...of twenty-two and six fragments, respectively. 4QJob a preserves parts of Job 31.14–19 , 32.3–4 , 33.10–11 , 24–26 , 28–30 , 35.16 , 36.7–11 , 13–27 , 32–33 , 37.1–5 , 14–15 . The fragments of 4QJob b preserve parts of Job 8.15–17 , 9.27 , 13.4 , 14.4–6 , 31.20–21 . The text of 4QJob a is written stichometrically, each line usually containing two cola. In several instances Job a differs from the Masoretic Text, including divergences in orthography, grammatical forms, and readings. Although these manuscripts contain relatively little...

Sin

Sin   Reference library

Encyclopedia of the Dead Sea Scrolls

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Subject Reference
Current Version:
2008

...to the Bible, to sin is to fail to meet requirements of God ( cf. Ex. 20.20 ), either by outright violations of his commandments or by failing to fulfill personal (?) obligations to him. Sin includes a range of offenses from inappropriate cultic procedures to violations of the dignity and rights of others. Any of these offenses can impede the relationship between God and his people, leading to God's rejection of his people, his wrath, and retribution ( Is. 64.7 ; Jer. 14.20–21 ; Ps. 51.11 ). God, who is the source of holiness, will not tolerate sin,...

Sons of Dawn

Sons of Dawn   Reference library

Encyclopedia of the Dead Sea Scrolls

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Subject Reference
Current Version:
2008

...the term “novice” would fit the context well. It would imply that certain limitations were placed upon full members of the community concerning business procedures with those still holding a probationary status. Noteworthy for this interpretation is Rule of the Community (1QS vi.17–20) where the mixing of a novice's goods and finances with those of full members is forbidden. Bibliography Baumgarten, J. “ The ‘Sons of Dawn’ in CDC 13.14–15 and the Ban on Commerce among the Essenes. ” Israel Exploration Journal 33 (1983), 81–85. Kister, M. “ Commentary to...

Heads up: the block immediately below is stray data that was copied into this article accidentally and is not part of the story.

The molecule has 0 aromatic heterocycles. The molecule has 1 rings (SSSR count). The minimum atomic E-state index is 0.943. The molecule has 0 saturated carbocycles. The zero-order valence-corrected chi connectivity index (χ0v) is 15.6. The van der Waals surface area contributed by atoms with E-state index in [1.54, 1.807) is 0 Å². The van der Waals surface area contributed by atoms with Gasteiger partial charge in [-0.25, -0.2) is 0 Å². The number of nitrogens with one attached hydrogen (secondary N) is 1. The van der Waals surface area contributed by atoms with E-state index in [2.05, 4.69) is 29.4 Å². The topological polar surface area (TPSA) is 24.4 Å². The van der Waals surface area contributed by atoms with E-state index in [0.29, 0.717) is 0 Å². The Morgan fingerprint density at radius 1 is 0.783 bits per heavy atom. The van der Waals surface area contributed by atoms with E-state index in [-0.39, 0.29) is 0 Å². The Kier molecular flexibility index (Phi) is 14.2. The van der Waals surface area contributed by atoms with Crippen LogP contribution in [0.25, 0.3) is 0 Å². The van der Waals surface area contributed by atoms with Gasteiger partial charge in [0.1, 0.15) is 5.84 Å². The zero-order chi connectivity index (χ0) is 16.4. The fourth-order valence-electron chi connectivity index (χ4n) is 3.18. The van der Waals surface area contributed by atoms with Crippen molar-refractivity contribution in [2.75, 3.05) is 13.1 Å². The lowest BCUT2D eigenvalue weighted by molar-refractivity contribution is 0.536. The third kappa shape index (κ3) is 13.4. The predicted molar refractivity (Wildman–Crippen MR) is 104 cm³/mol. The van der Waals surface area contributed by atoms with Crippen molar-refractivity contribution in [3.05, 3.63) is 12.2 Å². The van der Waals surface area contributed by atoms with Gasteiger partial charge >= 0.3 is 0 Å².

Luke, Gospel Of

Luke, Gospel Of   Reference library

Encyclopedia of the Dead Sea Scrolls

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Subject Reference
Current Version:
2008

...of goodwill” ( Lk. 2.14 ) referred to humans or to the deity. The discovery of the same phrase at Qumran where it means “people whom God favors” (1QH a iv.32–33 [xvii.20–21], xi.9 [iii.8]) has settled the debate. Another section of the narrative that is redolent of Qumran is the presentation of John the Baptist ( e.g., 3.1–20 ; cf. Lk. 3.4 and 1QS viii.12–16; Lk. 3.16 and 1QS iv.20–21). However, we must not overdraw this portrait since Luke , like the Jewish Antiquities of Josephus ( 18.116–19 ), presents John more as a Hellenistic moral reformer...